Annie Stirk sees herself as North Yorkshire’s answer to Gordon Ramsay, without the swearing. MAXINE GORDON finds out how she is shaking up local restaurants.
CHEFS, waiters and bar staff beware – a team of mystery diners may be watching your every move. Are your menus clear and clean? How about your fingernails and shoes? Is the welcome warm and the
steak cooked just as requested?
These are some of the points Annie Stirk and her staff are looking out for when they conduct their culinary snooping missions.
If it all sounds a bit sinister, that is not the intention.
“Gordon Ramsay spends a fortune on mystery diners at his establishments,” says food expert Annie, from Stillington. “In terms of what we do, local businesses don’t have to splash the cash as he
Indeed, recruiting a mystery diner can be a quick and affordable way for a restaurant, bar or pub to get a warts and all overview of their business.
“I started this up last year as a way for businesses to get an affordable, intensive, independent and ruthless look at what they are doing. The idea is that the boss hires us to go in anonymously
to make a thorough assessment.”
So what’s on Annie’s checklist?
“We note everything from the initial phone call to the welcome. We look at the outside: are last year’s hanging baskets still there looking rather dishevelled? You’d be surprised how often they
“We look at the general level of housekeeping, and things like whether there are any spelling mistakes on the menu. We had one where they had ‘lamb lag’ on the menu. It shows things aren’t being
looked at properly and checked over and it gives a very bad impression.”
Annie says they are “very hot on cleanliness”, noting dirty fingernails, mucky shoes, stained tea cloths and whether hair is tied back. “If things are slipshod out front, that’s not always a great
sign,” says Annie.
Not surprisingly, just as much attention is paid to what comes out of the kitchen. “The food is the key,” says Annie.
“We’ve had quite a few instances of food not being cooked to your liking, particularly things like lamb or venison, where they were cooked so rare in a couple of cases they were still bleating,
then sent back and still came out not to your liking.”
Then there are the microwave mishaps, adds Annie, where the food comes out either like molten lava or hot at the edge but cold in the middle.
Steak and risotto are the perfect dishes for her spies to order. “They show what the kitchen in made of,” says Annie, who recounts an encounter with a disappointing steak.
“It was so terrible I had to leave virtually all of it. I told the waitress it wasn’t any good and that she should tell the chef. She came back and said the chef said it was all right and that he’d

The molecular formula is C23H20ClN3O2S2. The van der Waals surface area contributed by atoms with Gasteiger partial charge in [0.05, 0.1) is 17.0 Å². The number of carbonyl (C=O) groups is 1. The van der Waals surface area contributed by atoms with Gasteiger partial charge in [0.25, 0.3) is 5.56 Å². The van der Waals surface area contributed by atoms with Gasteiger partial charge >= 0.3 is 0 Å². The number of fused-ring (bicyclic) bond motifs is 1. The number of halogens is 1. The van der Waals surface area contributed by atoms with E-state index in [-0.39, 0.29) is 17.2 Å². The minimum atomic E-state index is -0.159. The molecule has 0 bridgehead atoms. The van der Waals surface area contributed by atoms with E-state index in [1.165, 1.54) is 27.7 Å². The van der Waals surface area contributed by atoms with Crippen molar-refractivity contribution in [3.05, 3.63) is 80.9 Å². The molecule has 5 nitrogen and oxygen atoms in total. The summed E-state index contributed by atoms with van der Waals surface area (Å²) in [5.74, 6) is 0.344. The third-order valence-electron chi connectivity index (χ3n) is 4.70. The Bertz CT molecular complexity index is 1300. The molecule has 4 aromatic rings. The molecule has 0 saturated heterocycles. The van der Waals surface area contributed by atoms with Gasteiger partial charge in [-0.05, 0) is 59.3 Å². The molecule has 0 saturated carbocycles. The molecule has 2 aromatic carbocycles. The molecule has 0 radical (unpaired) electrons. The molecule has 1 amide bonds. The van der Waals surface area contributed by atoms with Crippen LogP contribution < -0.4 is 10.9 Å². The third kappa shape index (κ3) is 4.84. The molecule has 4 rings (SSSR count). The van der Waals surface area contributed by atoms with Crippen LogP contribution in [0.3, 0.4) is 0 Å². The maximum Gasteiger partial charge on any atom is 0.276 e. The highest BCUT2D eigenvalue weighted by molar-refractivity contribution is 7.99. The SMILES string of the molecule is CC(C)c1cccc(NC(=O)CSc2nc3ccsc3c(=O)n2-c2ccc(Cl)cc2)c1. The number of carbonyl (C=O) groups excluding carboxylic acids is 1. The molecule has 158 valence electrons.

never had any complaints before. That was such a crass handling; the worst possible way for a member of staff to handle a complaint.”
Annie, 59, is well placed to be dishing the dirt on restaurants. She has spent a career working with food, firstly as a home economics teacher, then as a TV chef on Gloria Hunniford’s Open House
before moving behind the scenes on This Morning, where she worked alongside Brian Turner, Gary Rhodes, James Martin and Delia Smith.
Annie is also a restaurant judge for prestigious food awards in Yorkshire and has her own publicity firm, Absolutely PR and Marketing (absolutelyfood.co.uk) tailored for the catering and
She knows about food, cares about the industry, and believes a service such as mystery dining can help businesses and consumers alike.
“I’m a little bit like Gordon Ramsay – without the swearing,” she says. “Gordon gets a lot of pops at him and what he is trying to do. But I really applaud him. If you work in the hospitality
business and are concerned about it, you do want to make sure it delivers."
Particularly in the current climate. The recession has hit the trade hard, she adds. People are thinking twice before dining out, which means businesses have to try harder to win over customers.
“There are fewer businesses chasing fewer customers,” says Annie.
“I’m a stickler for high standards. If you are going out, you are paying good money, so there should be no excuse for sloppy service.
“I’m not saying that things can’t go wrong, but in general, every night should be as good as the last night. It’s a bit like a theatre performance.
“In fact, it is all about theatre: you want your diners to come through the door and receive a warm welcome, be entertained, be kept warm and nourished and looked after until the moment they leave.
“If they leave with a smile on their face, that is the best possible result.”